L.A. Official: Computer Labels Offensive - 1

 
 
By Associated Press  |  Posted 2003-11-28 Print this article Print
 
 
 
 
 
 
 

A Los Angeles county official has asked computer and video equipment vendors to consider eliminating the terms "master" and "slave" from equipment because they may be considered offensive.

LOS ANGELES (AP)—A county official has asked computer and video equipment vendors to consider eliminating the terms "master" and "slave" from equipment because they may be considered offensive.

"Based on the cultural diversity and sensitivity of Los Angeles County, this is not an acceptable identification label," according to an e-mail sent to vendors on Nov. 18. The memo asks manufacturers, suppliers and contractors to change or remove any labels on components "that could be interpreted as discriminatory or offensive in nature."

The countys 39 departments also were told to identify equipment with offensive labels.

"We got a note back from IBM saying thank you for bringing this to our attention and well take a look at this," said Joe Sandoval, who wrote the memo. Sandoval is division manager of purchasing and contract services for the countys Internal Services Department.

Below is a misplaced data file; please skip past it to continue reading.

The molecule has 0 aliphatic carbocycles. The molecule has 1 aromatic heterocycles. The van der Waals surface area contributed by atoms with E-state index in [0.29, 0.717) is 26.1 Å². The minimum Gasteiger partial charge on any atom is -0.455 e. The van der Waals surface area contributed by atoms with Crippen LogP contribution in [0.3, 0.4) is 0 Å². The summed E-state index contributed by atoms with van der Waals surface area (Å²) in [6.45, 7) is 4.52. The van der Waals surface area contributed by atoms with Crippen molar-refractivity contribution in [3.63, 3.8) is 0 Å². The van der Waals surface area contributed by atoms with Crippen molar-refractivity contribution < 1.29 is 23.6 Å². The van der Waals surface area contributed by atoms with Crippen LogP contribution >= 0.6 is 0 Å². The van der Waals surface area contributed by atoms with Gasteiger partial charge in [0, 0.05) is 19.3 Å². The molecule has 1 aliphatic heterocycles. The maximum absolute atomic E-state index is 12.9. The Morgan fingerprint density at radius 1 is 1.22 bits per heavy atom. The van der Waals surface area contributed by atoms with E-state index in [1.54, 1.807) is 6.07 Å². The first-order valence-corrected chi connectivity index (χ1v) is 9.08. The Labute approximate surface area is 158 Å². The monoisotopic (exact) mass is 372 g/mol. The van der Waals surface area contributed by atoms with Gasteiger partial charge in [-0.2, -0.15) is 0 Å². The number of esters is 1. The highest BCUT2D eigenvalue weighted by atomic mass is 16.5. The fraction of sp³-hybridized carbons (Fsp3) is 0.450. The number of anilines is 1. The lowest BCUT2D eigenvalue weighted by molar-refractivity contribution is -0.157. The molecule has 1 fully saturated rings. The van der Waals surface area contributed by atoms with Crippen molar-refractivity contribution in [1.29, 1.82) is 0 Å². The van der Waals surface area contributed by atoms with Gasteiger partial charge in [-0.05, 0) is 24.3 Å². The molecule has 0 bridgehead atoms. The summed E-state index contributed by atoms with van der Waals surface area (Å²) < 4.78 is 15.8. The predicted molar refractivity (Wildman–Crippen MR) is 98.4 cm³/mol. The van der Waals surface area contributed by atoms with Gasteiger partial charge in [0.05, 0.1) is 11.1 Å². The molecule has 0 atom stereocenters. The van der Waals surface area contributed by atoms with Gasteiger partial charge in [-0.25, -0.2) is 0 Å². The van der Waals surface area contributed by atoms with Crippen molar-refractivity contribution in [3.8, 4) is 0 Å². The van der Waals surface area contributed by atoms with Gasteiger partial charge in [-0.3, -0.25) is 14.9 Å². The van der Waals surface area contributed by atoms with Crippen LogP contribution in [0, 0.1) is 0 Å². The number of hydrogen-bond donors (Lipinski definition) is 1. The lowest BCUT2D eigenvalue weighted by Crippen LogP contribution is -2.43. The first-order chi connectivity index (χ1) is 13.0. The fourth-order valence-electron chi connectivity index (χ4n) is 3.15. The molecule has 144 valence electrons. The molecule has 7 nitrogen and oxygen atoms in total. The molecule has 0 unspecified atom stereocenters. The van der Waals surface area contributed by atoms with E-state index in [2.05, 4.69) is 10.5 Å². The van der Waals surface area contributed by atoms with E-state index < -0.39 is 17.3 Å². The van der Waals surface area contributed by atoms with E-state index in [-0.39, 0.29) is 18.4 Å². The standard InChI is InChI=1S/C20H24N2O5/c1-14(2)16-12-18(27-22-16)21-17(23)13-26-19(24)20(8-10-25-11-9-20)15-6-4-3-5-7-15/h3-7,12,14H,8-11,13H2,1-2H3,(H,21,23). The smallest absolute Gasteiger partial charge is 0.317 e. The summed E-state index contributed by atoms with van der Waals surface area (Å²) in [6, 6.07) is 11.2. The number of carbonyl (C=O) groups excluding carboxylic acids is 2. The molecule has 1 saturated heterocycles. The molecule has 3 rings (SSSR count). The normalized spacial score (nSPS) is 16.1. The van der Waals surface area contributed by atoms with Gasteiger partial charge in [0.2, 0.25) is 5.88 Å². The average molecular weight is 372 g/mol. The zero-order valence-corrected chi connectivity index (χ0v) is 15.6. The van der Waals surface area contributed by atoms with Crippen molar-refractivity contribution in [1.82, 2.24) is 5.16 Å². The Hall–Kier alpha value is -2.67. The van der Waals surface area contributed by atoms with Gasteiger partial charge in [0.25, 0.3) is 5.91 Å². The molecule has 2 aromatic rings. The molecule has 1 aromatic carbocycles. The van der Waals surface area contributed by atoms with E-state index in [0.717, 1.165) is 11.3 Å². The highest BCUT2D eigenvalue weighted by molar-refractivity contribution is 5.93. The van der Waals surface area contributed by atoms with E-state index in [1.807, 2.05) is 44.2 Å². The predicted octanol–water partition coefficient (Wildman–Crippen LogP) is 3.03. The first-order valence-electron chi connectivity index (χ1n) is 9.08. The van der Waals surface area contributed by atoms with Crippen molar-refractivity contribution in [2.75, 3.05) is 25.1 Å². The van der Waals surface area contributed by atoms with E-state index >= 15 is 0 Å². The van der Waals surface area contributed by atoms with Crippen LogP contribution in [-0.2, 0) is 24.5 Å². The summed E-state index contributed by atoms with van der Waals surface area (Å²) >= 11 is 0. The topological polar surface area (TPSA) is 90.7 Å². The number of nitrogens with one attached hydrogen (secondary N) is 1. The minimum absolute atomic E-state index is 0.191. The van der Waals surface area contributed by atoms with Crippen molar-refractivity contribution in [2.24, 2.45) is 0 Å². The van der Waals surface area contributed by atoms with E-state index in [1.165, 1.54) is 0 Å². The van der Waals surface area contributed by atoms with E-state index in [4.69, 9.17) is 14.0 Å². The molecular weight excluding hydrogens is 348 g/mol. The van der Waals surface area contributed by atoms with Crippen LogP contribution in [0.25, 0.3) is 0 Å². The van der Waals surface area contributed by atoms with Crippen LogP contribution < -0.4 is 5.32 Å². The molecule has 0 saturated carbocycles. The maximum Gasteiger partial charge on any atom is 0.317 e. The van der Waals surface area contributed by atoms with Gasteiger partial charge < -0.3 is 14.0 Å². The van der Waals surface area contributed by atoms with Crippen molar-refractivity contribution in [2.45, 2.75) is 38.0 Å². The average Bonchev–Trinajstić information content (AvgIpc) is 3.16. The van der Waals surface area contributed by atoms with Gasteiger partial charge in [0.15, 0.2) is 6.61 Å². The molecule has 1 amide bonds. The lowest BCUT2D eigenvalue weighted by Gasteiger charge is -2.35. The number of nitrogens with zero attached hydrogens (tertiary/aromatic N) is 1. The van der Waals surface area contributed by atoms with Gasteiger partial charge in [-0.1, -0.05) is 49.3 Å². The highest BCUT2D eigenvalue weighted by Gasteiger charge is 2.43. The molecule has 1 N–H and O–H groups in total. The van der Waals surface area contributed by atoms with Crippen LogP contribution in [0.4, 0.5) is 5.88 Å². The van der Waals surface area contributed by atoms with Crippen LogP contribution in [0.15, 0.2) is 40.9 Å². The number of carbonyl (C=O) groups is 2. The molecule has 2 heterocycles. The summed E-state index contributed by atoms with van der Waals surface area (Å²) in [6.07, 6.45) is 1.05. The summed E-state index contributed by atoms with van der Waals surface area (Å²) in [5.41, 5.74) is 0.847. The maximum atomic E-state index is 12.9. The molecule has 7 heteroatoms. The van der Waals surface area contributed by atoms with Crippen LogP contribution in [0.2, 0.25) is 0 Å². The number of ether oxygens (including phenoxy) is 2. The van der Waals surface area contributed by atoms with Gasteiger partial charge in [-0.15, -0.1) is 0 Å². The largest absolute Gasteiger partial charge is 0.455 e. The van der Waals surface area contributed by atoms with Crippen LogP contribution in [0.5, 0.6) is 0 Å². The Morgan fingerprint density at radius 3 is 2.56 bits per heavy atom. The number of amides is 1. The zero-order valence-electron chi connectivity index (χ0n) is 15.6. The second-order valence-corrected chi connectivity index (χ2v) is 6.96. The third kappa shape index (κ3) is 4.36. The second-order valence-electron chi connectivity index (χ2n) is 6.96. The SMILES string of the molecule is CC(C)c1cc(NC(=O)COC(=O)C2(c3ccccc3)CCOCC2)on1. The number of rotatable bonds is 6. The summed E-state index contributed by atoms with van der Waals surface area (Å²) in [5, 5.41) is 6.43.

The term "master" and "slave"—when applied to electronic equipment—describes one device controlling another.

In May, a black employee of the Probation Department filed a discrimination complaint with the county Office of Affirmative Action Compliance after noticing the words on a videotape machine.

"This individual felt that it was offensive and inappropriate ... given the experiences that this country has gone through in respect to slavery," office director Dennis A. Tafoya said.

The issue was solved by putting tape over the labels and replacing "master" and "slave" with "primary" and "secondary," Tafoya said.

Although Tafoya said his office did not find discrimination in the case, he added, "I think we constantly need to be conscious of these issues."

Sandoval said the county is making a suggestion, not trying to dictate political correctness.

"Knowing that its an industry standard, theres no way that Im going to stop buying that equipment," he said.

 
 
 
 
Associated Press

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